A further sign of the sense of collective ownership of this issue is this Forum itself. We are very pleased to see the diversity of stakeholders at this meeting. And for the first time, the Forum is being convened by a Member State, through the Central Bank of Malaysia, Bank Negara.

Equally important is the increasing involvement of the private sector as an active participant. Effective and efficient remittance markets can develop only if remittance regulators, the private sector and civil society work in concert to achieve shared goals.

Over the past decade, the focus on remittances has been mostly on the sending side, through gathering data on volumes and costs. At IFAD, we believe that it is now time to give more attention to the receiving end. In particular, we need to look at how to increase the impact of these precious resources.

With a broad global consensus on the power of remittances to drive development, it is high time that we move beyond recommendations and implement scaled-up initiatives. And these need to become an integral part of our strategy to reach the SDGs by 2030.

At IFAD we are already mainstreaming and bringing to scale our most successful operations and business models. Some recent examples in the Asia Pacific region include three remittance grant projects in the Philippines and Nepal. With an IFAD contribution of US$1.7 million, they have mobilized an additional US$20 million in savings and investments from remittance families themselves towards agricultural development and rural entrepreneurship.

The success of these programmes in turn led to a US$68 million partnership between IFAD and the Government of Nepal to scale-up support for remittance families, focusing on financial inclusion, value chain investment in agriculture, employment for women and youth.

Ladies and gentlemen,

Remittances are often relatively small transfers, typically $200 or $300, but their cumulative impact is huge. Roughly 40 per cent of remittances are destined for the rural areas of developing countries, where most of the world’s poorest people live.

As we are going to hear during this Forum, digital technology in particular offers an enormous opportunity to improve the way that remittance markets work, especially for those in isolated communities. Innovative technology can also provide families with more options to leverage the impact of their hard-earned money. And we know that they are eager to do so.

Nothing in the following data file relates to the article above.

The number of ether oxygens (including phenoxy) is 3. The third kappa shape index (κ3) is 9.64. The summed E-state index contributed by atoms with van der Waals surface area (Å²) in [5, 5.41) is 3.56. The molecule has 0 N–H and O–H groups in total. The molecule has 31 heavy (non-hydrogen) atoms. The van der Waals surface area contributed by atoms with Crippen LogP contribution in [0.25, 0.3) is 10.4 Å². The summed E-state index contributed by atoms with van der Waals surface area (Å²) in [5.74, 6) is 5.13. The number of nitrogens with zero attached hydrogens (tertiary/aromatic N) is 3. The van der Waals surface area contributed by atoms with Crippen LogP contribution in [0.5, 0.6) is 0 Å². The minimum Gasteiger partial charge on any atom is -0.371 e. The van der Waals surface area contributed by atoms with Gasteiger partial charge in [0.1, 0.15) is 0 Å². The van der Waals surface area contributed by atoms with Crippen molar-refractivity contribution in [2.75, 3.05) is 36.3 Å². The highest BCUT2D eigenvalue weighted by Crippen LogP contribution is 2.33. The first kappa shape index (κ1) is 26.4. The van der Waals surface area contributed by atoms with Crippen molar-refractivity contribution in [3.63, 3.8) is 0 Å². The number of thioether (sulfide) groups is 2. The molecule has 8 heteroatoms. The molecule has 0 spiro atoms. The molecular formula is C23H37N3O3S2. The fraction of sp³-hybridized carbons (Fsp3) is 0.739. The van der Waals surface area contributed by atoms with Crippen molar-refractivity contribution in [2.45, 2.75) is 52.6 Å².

At IFAD, we have seen how rural people are ready to seize upon opportunity to improve their own lives and the health of their communities. In Tonga, for example, members of one community raised US$100,000 from their own funds and from relatives living abroad to build a road from their village to the harbor, making it easier to transport goods to market and creating greater economic potential.

To further capitalize on the development potential of remittances will require investment, an enabling environment, sound policies and strong partnerships. It demands coordinated support from governments, development institutions, the private sector and others.

With that in mind, I am sure that over the course of the next few days this Forum will provide opportunities to share new ideas and build new partnerships.

Lastly, let me finish the story of Lili. Lili had the opportunity to take part in a financial literacy project supported by IFAD. She learned how  to budget, and how to save.  With her first savings she invested 120 dollars and bought two fish cages to do fish farming. Now she makes more than what her husband sends her.

And her husband came back eventually. They now work on the fish farm and run it as a family business.  

I look forward to a rich exchange of experiences and views so that we can further our collaboration.

Thank you.